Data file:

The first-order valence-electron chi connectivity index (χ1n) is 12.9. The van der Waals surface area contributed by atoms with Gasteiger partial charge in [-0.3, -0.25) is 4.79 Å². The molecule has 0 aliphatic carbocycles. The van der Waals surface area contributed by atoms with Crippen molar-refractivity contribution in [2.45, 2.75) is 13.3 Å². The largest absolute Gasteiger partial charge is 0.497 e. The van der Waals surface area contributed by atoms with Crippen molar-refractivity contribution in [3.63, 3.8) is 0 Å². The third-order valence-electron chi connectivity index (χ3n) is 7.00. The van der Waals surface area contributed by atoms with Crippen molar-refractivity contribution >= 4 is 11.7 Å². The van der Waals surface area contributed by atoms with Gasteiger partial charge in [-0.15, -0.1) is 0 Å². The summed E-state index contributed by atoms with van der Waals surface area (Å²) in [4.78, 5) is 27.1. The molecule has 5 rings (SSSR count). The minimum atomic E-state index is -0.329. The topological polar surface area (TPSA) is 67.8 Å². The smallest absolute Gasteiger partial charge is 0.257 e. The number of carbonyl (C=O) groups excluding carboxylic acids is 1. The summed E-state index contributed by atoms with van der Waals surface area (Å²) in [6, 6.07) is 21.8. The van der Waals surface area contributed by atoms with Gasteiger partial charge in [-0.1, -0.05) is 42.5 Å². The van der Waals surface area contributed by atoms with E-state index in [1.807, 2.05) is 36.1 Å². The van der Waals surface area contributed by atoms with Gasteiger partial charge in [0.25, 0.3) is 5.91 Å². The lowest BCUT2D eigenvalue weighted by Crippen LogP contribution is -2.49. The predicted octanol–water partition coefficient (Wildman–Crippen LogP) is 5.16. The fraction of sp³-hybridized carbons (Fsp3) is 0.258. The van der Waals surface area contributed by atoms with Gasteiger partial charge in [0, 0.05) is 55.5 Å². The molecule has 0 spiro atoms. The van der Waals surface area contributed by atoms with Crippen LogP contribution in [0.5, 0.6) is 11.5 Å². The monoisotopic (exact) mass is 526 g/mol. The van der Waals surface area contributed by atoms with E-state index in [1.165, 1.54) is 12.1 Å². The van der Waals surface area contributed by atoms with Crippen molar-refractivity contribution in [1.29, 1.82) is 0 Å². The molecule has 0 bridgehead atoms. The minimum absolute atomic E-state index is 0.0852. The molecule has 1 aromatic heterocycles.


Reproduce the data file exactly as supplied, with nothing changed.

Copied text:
The first-order valence-electron chi connectivity index (χ1n) is 12.9. The van der Waals surface area contributed by atoms with Gasteiger partial charge in [-0.3, -0.25) is 4.79 Å². The molecule has 0 aliphatic carbocycles. The van der Waals surface area contributed by atoms with Crippen molar-refractivity contribution in [2.45, 2.75) is 13.3 Å². The largest absolute Gasteiger partial charge is 0.497 e. The van der Waals surface area contributed by atoms with Crippen molar-refractivity contribution in [3.63, 3.8) is 0 Å². The third-order valence-electron chi connectivity index (χ3n) is 7.00. The van der Waals surface area contributed by atoms with Crippen molar-refractivity contribution >= 4 is 11.7 Å². The van der Waals surface area contributed by atoms with Gasteiger partial charge in [-0.15, -0.1) is 0 Å². The summed E-state index contributed by atoms with van der Waals surface area (Å²) in [4.78, 5) is 27.1. The molecule has 5 rings (SSSR count). The minimum atomic E-state index is -0.329. The topological polar surface area (TPSA) is 67.8 Å². The smallest absolute Gasteiger partial charge is 0.257 e. The number of carbonyl (C=O) groups excluding carboxylic acids is 1. The summed E-state index contributed by atoms with van der Waals surface area (Å²) in [6, 6.07) is 21.8. The van der Waals surface area contributed by atoms with Gasteiger partial charge in [-0.1, -0.05) is 42.5 Å². The van der Waals surface area contributed by atoms with E-state index in [1.807, 2.05) is 36.1 Å². The van der Waals surface area contributed by atoms with Gasteiger partial charge in [0.25, 0.3) is 5.91 Å². The lowest BCUT2D eigenvalue weighted by Crippen LogP contribution is -2.49. The predicted octanol–water partition coefficient (Wildman–Crippen LogP) is 5.16. The fraction of sp³-hybridized carbons (Fsp3) is 0.258. The van der Waals surface area contributed by atoms with Gasteiger partial charge in [0, 0.05) is 55.5 Å². The molecule has 0 spiro atoms. The van der Waals surface area contributed by atoms with Crippen LogP contribution in [0.5, 0.6) is 11.5 Å². The monoisotopic (exact) mass is 526 g/mol. The van der Waals surface area contributed by atoms with E-state index in [1.165, 1.54) is 12.1 Å². The van der Waals surface area contributed by atoms with Crippen molar-refractivity contribution in [1.29, 1.82) is 0 Å². The molecule has 0 bridgehead atoms. The minimum absolute atomic E-state index is 0.0852. The molecule has 1 aromatic heterocycles.